David Tran

Returning a String in C

Hello, I am here to show you how to return a string from a C function.

Yes, really.

Honestly, I spent more time trying to figure this out than I would like to admit. On the bright side, I probably will not make this mistake again.

Let’s get straight into it!

The Failed Attempt

Here’s a simplified version of my initial attempt:

char *giveMeAString() {
    char theString[3];

    theString[0] = 'H';
    theString[1] = 'i';
    theString[2] = '\0';

    return theString;

Looks fine, right? At least, it did to me.

Nope, I would get some obscure string with weird symbols (like 0║b%) after printing the result of this function. The best part was that the result was different every time the program ran.

Turns out the string I created in the function is destroyed once the function returns. Although I still receive a pointer to the address of the local variable, the variable does not exist anymore. As a result, the memory at the address is unpredictable.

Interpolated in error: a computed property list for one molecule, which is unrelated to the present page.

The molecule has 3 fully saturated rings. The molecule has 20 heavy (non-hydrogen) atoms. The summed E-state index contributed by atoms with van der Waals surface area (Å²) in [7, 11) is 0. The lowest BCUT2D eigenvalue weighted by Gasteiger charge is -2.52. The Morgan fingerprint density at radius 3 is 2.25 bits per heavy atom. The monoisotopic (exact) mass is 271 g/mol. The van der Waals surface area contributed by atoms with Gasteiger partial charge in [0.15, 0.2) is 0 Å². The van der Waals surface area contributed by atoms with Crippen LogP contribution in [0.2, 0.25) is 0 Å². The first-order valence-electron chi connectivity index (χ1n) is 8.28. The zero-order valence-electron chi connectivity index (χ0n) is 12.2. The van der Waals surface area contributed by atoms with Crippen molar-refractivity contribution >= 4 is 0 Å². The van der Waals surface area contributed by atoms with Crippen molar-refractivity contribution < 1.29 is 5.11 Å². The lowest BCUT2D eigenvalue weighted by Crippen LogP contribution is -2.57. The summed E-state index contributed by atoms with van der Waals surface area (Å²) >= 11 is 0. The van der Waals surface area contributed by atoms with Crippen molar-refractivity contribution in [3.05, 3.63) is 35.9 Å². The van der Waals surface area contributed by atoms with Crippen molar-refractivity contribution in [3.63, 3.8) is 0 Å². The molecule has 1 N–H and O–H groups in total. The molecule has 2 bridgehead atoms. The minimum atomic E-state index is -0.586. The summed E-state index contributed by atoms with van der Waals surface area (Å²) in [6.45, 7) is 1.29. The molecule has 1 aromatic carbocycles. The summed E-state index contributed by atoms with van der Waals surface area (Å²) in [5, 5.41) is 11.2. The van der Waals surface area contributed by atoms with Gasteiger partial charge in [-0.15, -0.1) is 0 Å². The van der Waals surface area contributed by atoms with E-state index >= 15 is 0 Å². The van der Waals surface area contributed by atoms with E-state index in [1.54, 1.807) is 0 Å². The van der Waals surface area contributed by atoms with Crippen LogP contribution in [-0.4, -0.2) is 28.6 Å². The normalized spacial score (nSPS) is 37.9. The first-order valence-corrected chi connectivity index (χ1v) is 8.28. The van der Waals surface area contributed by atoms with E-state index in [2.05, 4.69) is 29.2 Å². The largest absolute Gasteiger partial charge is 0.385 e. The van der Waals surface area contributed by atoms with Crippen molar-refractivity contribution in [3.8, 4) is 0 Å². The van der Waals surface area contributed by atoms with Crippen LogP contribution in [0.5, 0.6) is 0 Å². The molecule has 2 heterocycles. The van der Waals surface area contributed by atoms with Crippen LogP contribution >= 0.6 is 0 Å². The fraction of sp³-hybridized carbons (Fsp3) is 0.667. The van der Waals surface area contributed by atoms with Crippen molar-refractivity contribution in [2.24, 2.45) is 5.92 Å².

My Solution

Variables declared in a function lives on the stack and are popped off once the function returns. To solve this problem, we need a way to keep the memory alive after the function ends.

The solution I used is as follows:

char *giveMeAString() {
    char *theString = malloc(sizeof(char) * 2 + 1);

    strcpy(theString, "H"); // Imagine that I am concatenating useful data
    strcat(theString, "i");

    return theString;

We add one additional byte in the malloc call to account for the null terminator. malloc allocates memory on the heap so the data persists after the function returns.

strcpy is used first because the variable is not initialized with a null terminator and strcat looks for the null terminator to begin concatenation.

One drawback of this method is that the caller of the function needs to deallocate the memory manually. This can be done by calling free on the returned pointer after processing is complete.

void printTheString() {
    char *returnString = giveMeAString();

    printf("%s", returnString); // Hi


It is important to remember to free the memory to avoid memory leaks.

Closing Thoughts

I understand that there may be other methods of reaching the same solution. I know of at least one other approach where you can pass in an allocated string and manipulate it.

I chose this technique because I did not like the idea of out parameters. However, freeing memory manually outside the scope of the variable’s creation is not very clean as well. But like the previous section’s title states, this is my solution.

However, I am definitely open to hearing about more methodologies for returning strings in C and their benefits and/or drawbacks.

What is your preferred method of returning a string in C and why?

Noticed a mistake in this post? Feel free to submit a pull request!